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I’d been a pretty ardent follower of Depeche Mode since Violator in 1990, gobbling up the other two albums they unleashed in the 90s, both “Songs of faith of devotion” and “Ultra” being solid albums, the former more than the latter in this blogger’s books. By the time 2001 rolled around and almost four years had past since their last album, the shine of Depeche Mode had worn off a bit for me and they were no longer front of mind. So it took me a while before I got around to listening to their tenth studio offering, “Exciter”.

If you can pardon my obviousness, I actually didn’t find the album all that exciting. In fact, this was the first of their albums that I didn’t thoroughly enjoy all the way through, a trend that has unfortunately continued through to their most recent work. That’s not to say I dislike the band now, nay, each album has given us some very good tracks. I just don’t find Mode as consistently good as they were through the 80s and 90s.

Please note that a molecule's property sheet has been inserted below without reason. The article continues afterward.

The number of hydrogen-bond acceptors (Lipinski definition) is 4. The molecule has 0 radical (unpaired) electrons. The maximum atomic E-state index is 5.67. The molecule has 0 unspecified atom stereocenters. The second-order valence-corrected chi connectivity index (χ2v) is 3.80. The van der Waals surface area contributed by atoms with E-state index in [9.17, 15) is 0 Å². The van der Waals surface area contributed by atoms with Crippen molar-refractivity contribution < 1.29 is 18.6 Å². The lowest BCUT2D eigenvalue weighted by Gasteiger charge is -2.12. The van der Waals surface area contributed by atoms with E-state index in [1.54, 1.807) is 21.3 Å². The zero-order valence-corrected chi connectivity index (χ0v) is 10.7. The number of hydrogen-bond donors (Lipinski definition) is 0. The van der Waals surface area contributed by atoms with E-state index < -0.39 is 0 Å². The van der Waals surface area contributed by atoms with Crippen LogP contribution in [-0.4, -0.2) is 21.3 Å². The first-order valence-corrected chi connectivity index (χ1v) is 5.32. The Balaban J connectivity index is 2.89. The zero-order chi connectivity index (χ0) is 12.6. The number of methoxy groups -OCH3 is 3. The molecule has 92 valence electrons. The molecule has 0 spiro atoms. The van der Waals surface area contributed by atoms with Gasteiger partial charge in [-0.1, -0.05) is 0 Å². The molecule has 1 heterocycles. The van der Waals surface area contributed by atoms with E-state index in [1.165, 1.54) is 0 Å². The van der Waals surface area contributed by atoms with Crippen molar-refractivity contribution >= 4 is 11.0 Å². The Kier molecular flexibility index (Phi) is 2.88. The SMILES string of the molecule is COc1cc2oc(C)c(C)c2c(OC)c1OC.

“Dream on” is one of the highlights of “Exciter” for me. You can hear the influence of producer Mark Bell (LFO, Björk) with the EDM beats throughout the record but here, it’s augmented by a bluesy acoustic guitar riff that just doesn’t quit. Dave Gahan’s vocal work is almost soulful and old-timey, clear and front of the palette of the austere production with Martin Gore adding his usual flourishes at opportune moments. Gore’s song subject is an addict hitting rock bottom and you feel that he is a addressing a woman he could love if she would give him the chance. But it’s Gahan that is singing the words and he does so from a place of experience.

“Feel the fever coming